Residency (medicine)

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Anesthesia residents being led through training with a patient simulator

Medical Residency represents the critical stage of postgraduate training in medicine, following completion of medical school and preceding independent practice or further subspecialty training. This period allows a physician or other healthcare professional to gain specialized experience and training under the guidance of a seasoned clinician, known as an attending physician or consultant.

Participants and Settings[edit | edit source]

Participants in a residency program typically hold an advanced degree, such as MD, DPM, DDS, DMD, DVM, DO, OD, PharmD, BDS, BDent, MB, BS, MBChB, or BMed. They carry out their practice in clinical settings, including hospitals and clinics, and may be referred to as a resident, house officer, registrar, or trainee, depending on jurisdictional norms.

Supervision and Licensing[edit | edit source]

Residency programs provide a closely supervised environment where trainees can apply their medical knowledge and develop advanced clinical skills. In most jurisdictions, completion of a residency program is a prerequisite for obtaining an unrestricted license to practice medicine, particularly for practicing within a chosen specialty.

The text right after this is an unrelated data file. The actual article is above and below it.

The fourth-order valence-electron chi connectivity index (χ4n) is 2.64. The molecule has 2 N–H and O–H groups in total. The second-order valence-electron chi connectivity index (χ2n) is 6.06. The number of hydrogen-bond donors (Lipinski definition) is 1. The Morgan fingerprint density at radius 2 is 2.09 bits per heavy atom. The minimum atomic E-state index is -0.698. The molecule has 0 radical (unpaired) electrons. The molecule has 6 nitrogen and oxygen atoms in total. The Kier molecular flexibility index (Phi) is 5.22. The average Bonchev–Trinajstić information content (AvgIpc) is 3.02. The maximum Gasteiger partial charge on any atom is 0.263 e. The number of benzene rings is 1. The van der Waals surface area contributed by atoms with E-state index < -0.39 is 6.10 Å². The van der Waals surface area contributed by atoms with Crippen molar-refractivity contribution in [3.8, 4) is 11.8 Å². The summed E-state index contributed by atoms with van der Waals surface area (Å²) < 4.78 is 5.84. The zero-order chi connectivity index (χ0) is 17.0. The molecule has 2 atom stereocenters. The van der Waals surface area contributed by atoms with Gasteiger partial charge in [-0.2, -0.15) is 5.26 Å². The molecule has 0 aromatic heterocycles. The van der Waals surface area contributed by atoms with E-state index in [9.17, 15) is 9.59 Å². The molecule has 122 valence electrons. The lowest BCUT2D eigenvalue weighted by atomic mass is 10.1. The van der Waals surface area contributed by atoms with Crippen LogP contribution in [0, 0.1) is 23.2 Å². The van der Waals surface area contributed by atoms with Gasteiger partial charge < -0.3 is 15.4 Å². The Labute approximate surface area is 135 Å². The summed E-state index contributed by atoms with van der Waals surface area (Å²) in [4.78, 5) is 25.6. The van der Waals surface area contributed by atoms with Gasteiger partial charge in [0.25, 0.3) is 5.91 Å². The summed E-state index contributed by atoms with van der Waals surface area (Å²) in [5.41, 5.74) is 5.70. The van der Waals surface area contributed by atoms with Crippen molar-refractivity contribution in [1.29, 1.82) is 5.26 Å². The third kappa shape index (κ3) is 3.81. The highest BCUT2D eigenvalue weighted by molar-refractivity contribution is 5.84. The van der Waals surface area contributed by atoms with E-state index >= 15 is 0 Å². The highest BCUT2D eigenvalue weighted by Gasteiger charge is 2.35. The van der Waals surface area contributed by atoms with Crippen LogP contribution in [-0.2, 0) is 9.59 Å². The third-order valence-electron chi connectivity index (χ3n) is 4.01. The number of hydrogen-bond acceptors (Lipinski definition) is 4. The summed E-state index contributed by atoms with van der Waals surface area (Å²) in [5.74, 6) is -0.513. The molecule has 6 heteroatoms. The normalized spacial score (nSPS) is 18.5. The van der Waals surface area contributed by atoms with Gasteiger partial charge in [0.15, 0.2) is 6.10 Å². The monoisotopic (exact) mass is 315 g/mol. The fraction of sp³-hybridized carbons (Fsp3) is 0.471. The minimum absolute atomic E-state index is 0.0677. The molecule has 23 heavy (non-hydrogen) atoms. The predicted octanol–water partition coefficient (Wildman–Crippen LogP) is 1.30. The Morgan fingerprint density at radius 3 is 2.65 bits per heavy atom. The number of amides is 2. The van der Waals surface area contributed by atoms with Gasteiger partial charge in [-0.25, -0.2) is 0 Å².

Further Training[edit | edit source]

Following the completion of a residency, some physicians may choose to undergo further training in a sub-specialty, known as a fellowship. This extra training allows physicians to acquire in-depth knowledge and expertise in a narrower field of medicine.

The Role of Medical School and Residency[edit | edit source]

The role of medical school and residency in medical education cannot be overstated. While medical school provides a broad foundation of medical knowledge, basic clinical skills, and initial supervised experience across various fields of medicine, residency offers in-depth, focused training within a specific branch of medicine.

Specialty selection[edit | edit source]

Different specialties differ in length of training, availability of residencies, and options. Specialist residency programs require participation for completion ranging from three years for family medicine to 7 years for neurosurgery.

Following is a list of some medical specialties:

See Also[edit | edit source]

Residency (medicine) Resources

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References[edit | edit source]


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Contributors: Prab R. Tumpati, MD